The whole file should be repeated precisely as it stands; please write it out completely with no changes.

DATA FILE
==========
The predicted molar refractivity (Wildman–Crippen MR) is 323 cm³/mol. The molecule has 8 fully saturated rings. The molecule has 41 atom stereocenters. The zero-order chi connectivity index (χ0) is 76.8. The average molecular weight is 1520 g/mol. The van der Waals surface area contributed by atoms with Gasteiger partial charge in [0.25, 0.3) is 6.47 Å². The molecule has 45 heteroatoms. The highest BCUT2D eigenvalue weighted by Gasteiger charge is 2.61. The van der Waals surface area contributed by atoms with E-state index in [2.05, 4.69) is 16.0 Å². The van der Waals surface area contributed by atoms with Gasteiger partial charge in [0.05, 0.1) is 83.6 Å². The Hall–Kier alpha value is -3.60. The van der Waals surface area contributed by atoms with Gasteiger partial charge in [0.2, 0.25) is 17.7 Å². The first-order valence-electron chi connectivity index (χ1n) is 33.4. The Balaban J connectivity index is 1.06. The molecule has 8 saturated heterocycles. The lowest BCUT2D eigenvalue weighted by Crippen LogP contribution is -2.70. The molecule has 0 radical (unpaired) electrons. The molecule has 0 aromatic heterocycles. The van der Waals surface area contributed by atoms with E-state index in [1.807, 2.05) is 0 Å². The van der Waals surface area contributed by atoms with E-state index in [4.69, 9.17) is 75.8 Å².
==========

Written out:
The predicted molar refractivity (Wildman–Crippen MR) is 323 cm³/mol. The molecule has 8 fully saturated rings. The molecule has 41 atom stereocenters. The zero-order chi connectivity index (χ0) is 76.8. The average molecular weight is 1520 g/mol. The van der Waals surface area contributed by atoms with Gasteiger partial charge in [0.25, 0.3) is 6.47 Å². The molecule has 45 heteroatoms. The highest BCUT2D eigenvalue weighted by Gasteiger charge is 2.61. The van der Waals surface area contributed by atoms with E-state index in [2.05, 4.69) is 16.0 Å². The van der Waals surface area contributed by atoms with Gasteiger partial charge in [0.05, 0.1) is 83.6 Å². The Hall–Kier alpha value is -3.60. The van der Waals surface area contributed by atoms with Gasteiger partial charge in [0.2, 0.25) is 17.7 Å². The first-order valence-electron chi connectivity index (χ1n) is 33.4. The Balaban J connectivity index is 1.06. The molecule has 8 saturated heterocycles. The lowest BCUT2D eigenvalue weighted by Crippen LogP contribution is -2.70. The molecule has 0 radical (unpaired) electrons. The molecule has 0 aromatic heterocycles. The van der Waals surface area contributed by atoms with E-state index in [1.807, 2.05) is 0 Å². The van der Waals surface area contributed by atoms with E-state index in [4.69, 9.17) is 75.8 Å².